The Northwestern football team’s union drive has garnered national press attention since Kain Colter announced that he and the Wildcats would seek representation from a players union in January. And the media aren’t the only ones paying attention — college sports’ “powers that be” are also taking notice.
On the eve of Northwestern’s union vote, which took place this morning, the NCAA expanded meal coverage for all athletes in what seemed to be an attempt to curry favor with players. Now, both scholarship athletes and walk-on players are entitled to receive unlimited meals and snacks; only athletes on full scholarship had previously been provided three meals a day or a food stipend.
But the impact of the Northwestern Wildcats’ imminent union vote is being felt far beyond the NCAA. Legislators in Ohio inserted a terse clause in the budget they passed last week stipulating that college athletes in their state cannot be considered university employees. Meanwhile, Connecticut legislators have come out on social media — largely in response to a widely publicized comment made by UConn basketball star Shabazz Napier that he sometimes goes to bed “starving” while playing for the school’s Huskies — pledging to help athletes at their state schools organize.
If Northwestern football players vote to unionize and their status as employees is deemed legal — a process that may take years and may have to pass the scrutiny of federal courts — all student athletes at private institutions would be eligible to join unions if they so chose. The reactions in both the Ohio and Connecticut legislatures indicate that state-funded institutions are watching Northwestern closely as well, even if the outcome of their unionization effort won’t affect them directly.
Connecticut state Reps. Matt Lesser (D) and Patricia Dillon (D) spoke with Working In These Times Wednesday and reiterated their commitment to athlete rights. Both expressed serious concerns about the NCAA as a governing institution: Borrowing esteemed civil-rights scholar Taylor Branch’s phrase, Lesser characterized the Association as a “cartel,” while Dillon expressed concern over the lack of medical coverage provided to student athletes.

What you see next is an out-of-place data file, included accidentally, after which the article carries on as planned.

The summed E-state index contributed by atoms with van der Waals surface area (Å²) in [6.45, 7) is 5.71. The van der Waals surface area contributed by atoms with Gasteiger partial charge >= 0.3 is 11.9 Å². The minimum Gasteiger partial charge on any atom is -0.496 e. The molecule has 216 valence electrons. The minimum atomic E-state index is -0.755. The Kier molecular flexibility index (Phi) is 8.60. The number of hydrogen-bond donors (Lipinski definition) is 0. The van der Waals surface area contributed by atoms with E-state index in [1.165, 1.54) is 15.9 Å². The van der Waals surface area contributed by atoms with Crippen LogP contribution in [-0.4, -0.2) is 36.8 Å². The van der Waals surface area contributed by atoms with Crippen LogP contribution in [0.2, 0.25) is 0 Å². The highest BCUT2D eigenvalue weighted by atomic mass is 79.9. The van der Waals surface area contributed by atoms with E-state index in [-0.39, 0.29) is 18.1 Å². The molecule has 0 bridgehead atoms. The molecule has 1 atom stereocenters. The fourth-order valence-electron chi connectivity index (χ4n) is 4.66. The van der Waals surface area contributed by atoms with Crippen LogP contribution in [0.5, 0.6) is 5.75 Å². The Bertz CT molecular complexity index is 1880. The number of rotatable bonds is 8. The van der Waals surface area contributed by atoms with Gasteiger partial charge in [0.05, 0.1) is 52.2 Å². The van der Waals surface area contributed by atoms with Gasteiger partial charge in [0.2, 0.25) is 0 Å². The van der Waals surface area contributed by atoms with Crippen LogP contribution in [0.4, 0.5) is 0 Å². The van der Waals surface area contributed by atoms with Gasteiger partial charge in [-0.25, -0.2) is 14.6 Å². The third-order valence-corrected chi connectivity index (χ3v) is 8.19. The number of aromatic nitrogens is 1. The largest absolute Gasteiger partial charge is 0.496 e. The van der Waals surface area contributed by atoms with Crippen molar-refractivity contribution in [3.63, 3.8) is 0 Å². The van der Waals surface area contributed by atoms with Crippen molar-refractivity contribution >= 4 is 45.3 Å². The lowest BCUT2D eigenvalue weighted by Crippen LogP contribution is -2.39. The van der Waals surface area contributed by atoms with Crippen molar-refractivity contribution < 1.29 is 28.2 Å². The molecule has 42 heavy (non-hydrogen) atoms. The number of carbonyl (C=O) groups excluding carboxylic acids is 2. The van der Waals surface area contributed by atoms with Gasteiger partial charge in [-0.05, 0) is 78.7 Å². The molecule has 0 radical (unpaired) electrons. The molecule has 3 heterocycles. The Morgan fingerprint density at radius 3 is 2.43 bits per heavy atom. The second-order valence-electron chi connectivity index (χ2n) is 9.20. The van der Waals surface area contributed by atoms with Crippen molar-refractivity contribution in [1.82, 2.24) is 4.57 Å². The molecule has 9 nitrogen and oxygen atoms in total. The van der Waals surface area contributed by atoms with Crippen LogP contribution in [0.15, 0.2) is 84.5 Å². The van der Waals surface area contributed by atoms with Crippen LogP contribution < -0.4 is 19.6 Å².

Rep. Lesser believes the most effective way to help athletes unionize is to change the definition of “employee” in Connecticut’s collective bargaining statutes to include athletes who receive scholarships to play revenue-generating sports at state-funded institutions.
Rep. Dillon is, for now, more cautious. She and research staff see a number of options besides making student athletes employees as viable ways to ensure that college athletes are afforded their due rights, including the Northwestern route of unionization, the passing of Congressional legislation to reform NCAA or compensating players for their work as athletes. “Those three [options] are still out there on the table,” she explained. “I’m sure there are more possibilities.” Rep. Dillon emphasized that her staff was still in the early stages of researching the issue.
Given that Connecticut’s legislative session ends in two weeks, a solution is unlikely to be proposed before January, according to Rep. Lesser. And it remains unclear whether actions taken in state legislatures can have meaningful effects over student-athlete unionization.
Meanwhile at the heart of the unionization battle in Evanston, Northwestern has doubled down on its commitment to keeping athletes from organizing. In an email to the team, coach Pat Fitzgerald employed relatively standard anti-union rhetoric: “Understand that by voting to have a union,” he cautioned, “you would be transferring your trust from those you know — me, your coaches and the administrators here — to what you don’t know — a third party who may or may not have the team’s best interests in mind.”
At the first practice following Peter Ohr’s NLRB March ruling that declared college football players university employees, each Northwestern football player was mysteriously given a free iPad. The university claims that the gifts had nothing to do with the ruling. The administration also created a 21-page document for the players intended to “inform” the voting decision.
The school seems to have convinced at least a few athletes that it is in their best interest to vote against unionization. Former running back Venric Mark has described the union effort as Kain Colter’s movement, while other players have said that they stand behind their coach.
Public opinion is also split on whether athletes should be treated as employees. A recent Washington Post-ABC News poll found opinion on the matter is divided along racial lines: while a meager 24% of white respondents supported paying college players, 51% of respondents who were also people of color were in favor.
We may not know the outcome of the Wildcats’ secret ballot vote for months, as the results of the election will remain secret until the NLRB makes a final decision on the University’s appeal. But regardless of whether Northwestern Football chooses to unionize, they’ve started a movement that’s gained traction nationally. Students at the University of Georgia, Georgia Tech and the University of Miami have reportedly already been in touch with Ramogi Huma, the founder of the College Athletes Players Association, the would-be players’ union.
If NU doesn’t unionize soon, it’s likely that players at another school will.